I can still remember my first night at the Oxford Street Shelter. I didn’t realize it at the time, but I would be spending the next 15 months homeless in Portland, sleeping at Oxford Street and Florence House, and camping out in the woods. There were times when so many people were staying at the shelter that I had to sit up in a chair all night.

Being homeless isn’t easy. And no matter how hard I’d try, finding a job or a place to live was nearly impossible. Homelessness is really hard to overcome.

On Sept. 26, 2013, with the help of a housing voucher and my Opportunity Alliance and Preble Street caseworkers, I moved into my apartment. Then in June of this year, I was diagnosed with breast cancer.

I was lucky to catch it early, because I’m able to get the treatment I need. The last thing I thought about when I was homeless was getting a mammogram. But the stability of having my own home allowed me to focus on my health.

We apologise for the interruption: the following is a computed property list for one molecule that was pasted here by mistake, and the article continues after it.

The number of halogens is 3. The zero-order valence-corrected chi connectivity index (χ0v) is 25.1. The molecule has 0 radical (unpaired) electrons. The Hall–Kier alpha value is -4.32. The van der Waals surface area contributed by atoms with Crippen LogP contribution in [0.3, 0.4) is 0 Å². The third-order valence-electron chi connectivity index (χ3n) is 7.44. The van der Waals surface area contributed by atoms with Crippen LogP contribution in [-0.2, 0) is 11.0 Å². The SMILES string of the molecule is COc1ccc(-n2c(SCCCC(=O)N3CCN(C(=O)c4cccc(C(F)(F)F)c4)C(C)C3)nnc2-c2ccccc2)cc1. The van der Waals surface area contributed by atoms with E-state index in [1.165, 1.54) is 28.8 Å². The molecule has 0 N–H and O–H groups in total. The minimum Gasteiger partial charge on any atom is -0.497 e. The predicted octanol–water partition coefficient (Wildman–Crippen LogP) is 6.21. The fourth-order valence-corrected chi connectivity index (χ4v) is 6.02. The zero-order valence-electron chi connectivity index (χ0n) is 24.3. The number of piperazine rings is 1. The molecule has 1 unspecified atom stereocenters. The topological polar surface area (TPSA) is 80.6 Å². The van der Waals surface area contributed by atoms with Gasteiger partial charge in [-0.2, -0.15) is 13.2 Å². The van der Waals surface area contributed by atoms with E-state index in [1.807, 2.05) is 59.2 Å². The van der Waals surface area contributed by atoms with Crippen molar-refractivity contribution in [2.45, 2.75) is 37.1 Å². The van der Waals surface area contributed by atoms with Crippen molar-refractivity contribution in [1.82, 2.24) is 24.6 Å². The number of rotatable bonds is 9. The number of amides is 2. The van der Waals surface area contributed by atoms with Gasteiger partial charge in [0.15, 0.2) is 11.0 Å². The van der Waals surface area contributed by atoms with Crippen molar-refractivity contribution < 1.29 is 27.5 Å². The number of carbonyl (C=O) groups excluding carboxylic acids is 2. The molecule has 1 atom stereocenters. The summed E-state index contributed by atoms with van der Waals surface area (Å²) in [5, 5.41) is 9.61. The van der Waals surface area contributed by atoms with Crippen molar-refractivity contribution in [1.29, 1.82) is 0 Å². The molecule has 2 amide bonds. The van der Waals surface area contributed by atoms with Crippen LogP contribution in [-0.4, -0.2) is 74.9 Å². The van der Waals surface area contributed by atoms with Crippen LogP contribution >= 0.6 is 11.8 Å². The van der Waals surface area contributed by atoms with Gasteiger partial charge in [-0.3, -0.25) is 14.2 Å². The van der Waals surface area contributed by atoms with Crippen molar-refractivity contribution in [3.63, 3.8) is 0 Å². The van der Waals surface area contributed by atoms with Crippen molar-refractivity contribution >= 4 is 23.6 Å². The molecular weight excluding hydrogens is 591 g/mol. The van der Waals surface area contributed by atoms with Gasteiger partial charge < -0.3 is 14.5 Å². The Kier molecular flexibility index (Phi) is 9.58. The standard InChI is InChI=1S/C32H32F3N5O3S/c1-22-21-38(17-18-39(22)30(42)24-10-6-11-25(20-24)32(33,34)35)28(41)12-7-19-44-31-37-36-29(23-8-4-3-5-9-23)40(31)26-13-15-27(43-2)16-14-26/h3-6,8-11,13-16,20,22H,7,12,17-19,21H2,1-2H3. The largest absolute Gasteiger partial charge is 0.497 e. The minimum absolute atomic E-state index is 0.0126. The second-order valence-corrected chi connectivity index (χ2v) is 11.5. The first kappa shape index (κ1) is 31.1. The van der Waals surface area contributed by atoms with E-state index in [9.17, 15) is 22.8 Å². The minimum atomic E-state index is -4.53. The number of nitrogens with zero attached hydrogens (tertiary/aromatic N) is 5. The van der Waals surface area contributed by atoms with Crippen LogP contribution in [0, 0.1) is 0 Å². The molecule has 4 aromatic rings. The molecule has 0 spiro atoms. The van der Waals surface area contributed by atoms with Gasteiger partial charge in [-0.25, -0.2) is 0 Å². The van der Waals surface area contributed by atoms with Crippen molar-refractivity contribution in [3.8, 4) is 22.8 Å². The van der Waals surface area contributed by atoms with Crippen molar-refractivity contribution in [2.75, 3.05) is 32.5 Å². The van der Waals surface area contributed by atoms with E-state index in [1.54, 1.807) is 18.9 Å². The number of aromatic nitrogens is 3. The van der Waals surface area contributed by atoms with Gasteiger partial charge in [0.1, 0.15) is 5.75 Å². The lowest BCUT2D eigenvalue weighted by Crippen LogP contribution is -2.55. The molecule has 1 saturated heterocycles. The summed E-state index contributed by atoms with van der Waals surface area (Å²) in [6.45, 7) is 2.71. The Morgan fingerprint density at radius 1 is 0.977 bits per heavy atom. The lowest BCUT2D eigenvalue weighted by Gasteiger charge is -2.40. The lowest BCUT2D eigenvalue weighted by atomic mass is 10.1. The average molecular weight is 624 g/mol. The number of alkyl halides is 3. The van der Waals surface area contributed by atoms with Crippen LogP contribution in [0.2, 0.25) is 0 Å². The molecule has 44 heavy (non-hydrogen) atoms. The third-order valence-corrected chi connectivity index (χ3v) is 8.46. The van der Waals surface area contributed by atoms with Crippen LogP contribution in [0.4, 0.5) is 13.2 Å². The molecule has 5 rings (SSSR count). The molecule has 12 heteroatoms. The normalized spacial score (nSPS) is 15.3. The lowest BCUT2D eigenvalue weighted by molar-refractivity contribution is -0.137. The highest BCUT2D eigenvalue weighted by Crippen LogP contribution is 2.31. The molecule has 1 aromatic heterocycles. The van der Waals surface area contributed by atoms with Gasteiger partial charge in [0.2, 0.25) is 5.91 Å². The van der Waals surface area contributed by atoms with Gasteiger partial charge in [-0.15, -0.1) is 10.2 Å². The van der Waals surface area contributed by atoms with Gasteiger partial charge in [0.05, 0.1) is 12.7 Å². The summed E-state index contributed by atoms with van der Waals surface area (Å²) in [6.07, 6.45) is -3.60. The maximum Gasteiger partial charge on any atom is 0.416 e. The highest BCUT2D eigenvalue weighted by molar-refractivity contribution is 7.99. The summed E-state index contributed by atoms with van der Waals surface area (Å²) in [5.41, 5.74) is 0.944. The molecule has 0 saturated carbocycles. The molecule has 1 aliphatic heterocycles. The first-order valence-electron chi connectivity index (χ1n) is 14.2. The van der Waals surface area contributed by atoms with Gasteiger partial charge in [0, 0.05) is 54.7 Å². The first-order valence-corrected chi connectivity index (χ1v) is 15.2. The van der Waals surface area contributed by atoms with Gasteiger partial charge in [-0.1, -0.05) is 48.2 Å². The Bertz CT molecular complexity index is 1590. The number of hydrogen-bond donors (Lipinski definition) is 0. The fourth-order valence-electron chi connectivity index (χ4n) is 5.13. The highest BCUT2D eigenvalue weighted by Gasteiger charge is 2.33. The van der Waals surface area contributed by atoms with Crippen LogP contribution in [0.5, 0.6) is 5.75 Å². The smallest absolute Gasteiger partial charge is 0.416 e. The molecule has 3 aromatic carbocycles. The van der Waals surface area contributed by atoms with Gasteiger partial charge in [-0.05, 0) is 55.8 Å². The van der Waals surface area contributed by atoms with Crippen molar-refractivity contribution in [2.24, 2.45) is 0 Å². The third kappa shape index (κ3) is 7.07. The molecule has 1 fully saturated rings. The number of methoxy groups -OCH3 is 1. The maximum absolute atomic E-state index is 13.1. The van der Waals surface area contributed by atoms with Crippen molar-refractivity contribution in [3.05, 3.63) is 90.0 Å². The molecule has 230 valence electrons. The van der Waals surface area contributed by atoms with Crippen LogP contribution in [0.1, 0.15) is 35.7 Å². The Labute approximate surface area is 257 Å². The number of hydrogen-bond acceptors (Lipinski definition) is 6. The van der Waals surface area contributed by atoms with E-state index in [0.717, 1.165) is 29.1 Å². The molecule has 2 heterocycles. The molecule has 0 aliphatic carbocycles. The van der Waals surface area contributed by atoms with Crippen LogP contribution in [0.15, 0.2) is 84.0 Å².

My friend Rebecca died unexpectedly of a heart attack just a few months ago. If you were at last year’s vigil, it was her voice you heard. She had a home when she passed away, but she didn’t have health insurance and had to put her health on hold even when she wasn’t feeling well in the days before she passed.

No one should ever have to put their health or life on hold. But that’s what people like me and Rebecca are forced to do. That’s why having a home is so important – it saves lives. It saved mine, and I can’t help but think that it also would have saved the lives of my friends, those we remembered on the longest night of the year.

Judy Newell

Portland